Pretty things in the drizzle at Noccalula Falls in north Alabama. We were lucky that the rain had stopped while we walked around the park. A little drizzle for a short time but at least the pouring rain had stopped. It was still a beautiful place even in the gloom.
The petting zoo animals were having fun in the mild weather.
I would like to get back there in the fall when the leaves are changing.
Lots of the usual birds at Lettuce Lake Park in late July. The first shot is a very young parula and the 2nd is a shot of the young parula being fed by the parent. The last shot is of a very young red bellied woodpecker waiting for the parent to give him a bug.
The usual titmouse and I caught a glimpse of a brown thrasher high up in a tree.
Things along the boardwalk.
There’s water somewhere in that lake. These were taken before the rainy season and the plants had taken over the lake.
As I first walked out on the trail, I saw this limpkin digging around in the water.
He pulled up a snail and turned away from me.
“Look this way little limpy.” I said. He did.
I guess he realized I wasn’t going to steal his slimy snail so he turned towards me again.
He put it back in the water and started to bang on it with his beak.
He dug for a few minutes and out came the meat.
Doesn’t that look yummy???
He swallowed it whole.
Down the hatch!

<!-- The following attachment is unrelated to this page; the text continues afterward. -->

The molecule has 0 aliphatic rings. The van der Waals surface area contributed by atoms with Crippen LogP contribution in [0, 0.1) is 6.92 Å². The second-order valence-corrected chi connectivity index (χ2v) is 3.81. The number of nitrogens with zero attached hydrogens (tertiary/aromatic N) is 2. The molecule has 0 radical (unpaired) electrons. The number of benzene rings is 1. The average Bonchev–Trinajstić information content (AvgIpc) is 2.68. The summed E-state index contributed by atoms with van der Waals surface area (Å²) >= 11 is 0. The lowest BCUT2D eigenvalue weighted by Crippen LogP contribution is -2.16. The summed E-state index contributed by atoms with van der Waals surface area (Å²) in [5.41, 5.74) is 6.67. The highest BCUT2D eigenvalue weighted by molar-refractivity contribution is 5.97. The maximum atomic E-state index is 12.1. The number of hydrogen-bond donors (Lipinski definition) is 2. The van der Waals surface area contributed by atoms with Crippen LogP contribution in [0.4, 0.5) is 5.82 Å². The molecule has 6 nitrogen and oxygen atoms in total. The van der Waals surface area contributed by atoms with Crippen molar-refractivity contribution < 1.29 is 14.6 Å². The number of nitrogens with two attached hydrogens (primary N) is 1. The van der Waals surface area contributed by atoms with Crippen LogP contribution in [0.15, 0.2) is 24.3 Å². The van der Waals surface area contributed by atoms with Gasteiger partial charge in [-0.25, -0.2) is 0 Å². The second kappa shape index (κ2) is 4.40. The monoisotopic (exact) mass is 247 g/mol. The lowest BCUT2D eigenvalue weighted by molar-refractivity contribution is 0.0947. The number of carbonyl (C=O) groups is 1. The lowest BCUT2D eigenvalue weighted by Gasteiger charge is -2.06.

It was a cloudy morning when I got to Circle B Bar Reserve in early November. That’s a pro and a con. The con is that it was going to be hard getting good pictures in the shade. The light was going to be yucky. On the flip side, the above limpkin was in the pond on the east side of the trail and I would have been taking pictures directly into the sun and probably wouldn’t have gotten these at all if the sun was out completely. The reserve was full of limpkins. There’s been an explosion in population. They were everywhere. They were loudly calling across the trails. Based on all of the pink apple snail eggs that blanketed the marsh there, the limpkins population should only get bigger.
I turn the corner to head down Marsh Rabbit Run trail and see the above standing in the middle of the trail. He didn’t seem spooked by me.
In fact, he walked right by me. That’s my shadow. I’ve never seen them this close before. Then I realized there were 3 others close together in the ditch below the trail. They all came up on the trail and I realized it was a family. Two parents and two almost grown babies. This was one of the late summer families.
They all seemed very relaxed as I sat down on the trail and watched them.
One of the parents brought up a snail from the ditch.
The smaller one ran under mom and waited while she dug out the meat.
Then the parent ate one herself. Doesn’t that look yummy?
The other juvenile got fed.
What a way to start the walk down the trail. I sat there for about 20 minutes watching them bring up snail after snail. This has to be the most tame family in the park. A crowd of photographers started to gather behind me and we were all amazed that they didn’t seem bothered by us. After a while the family went back down into the ditches and headed out into the marsh. I headed down the trail to see what I could find but nothing else could match that.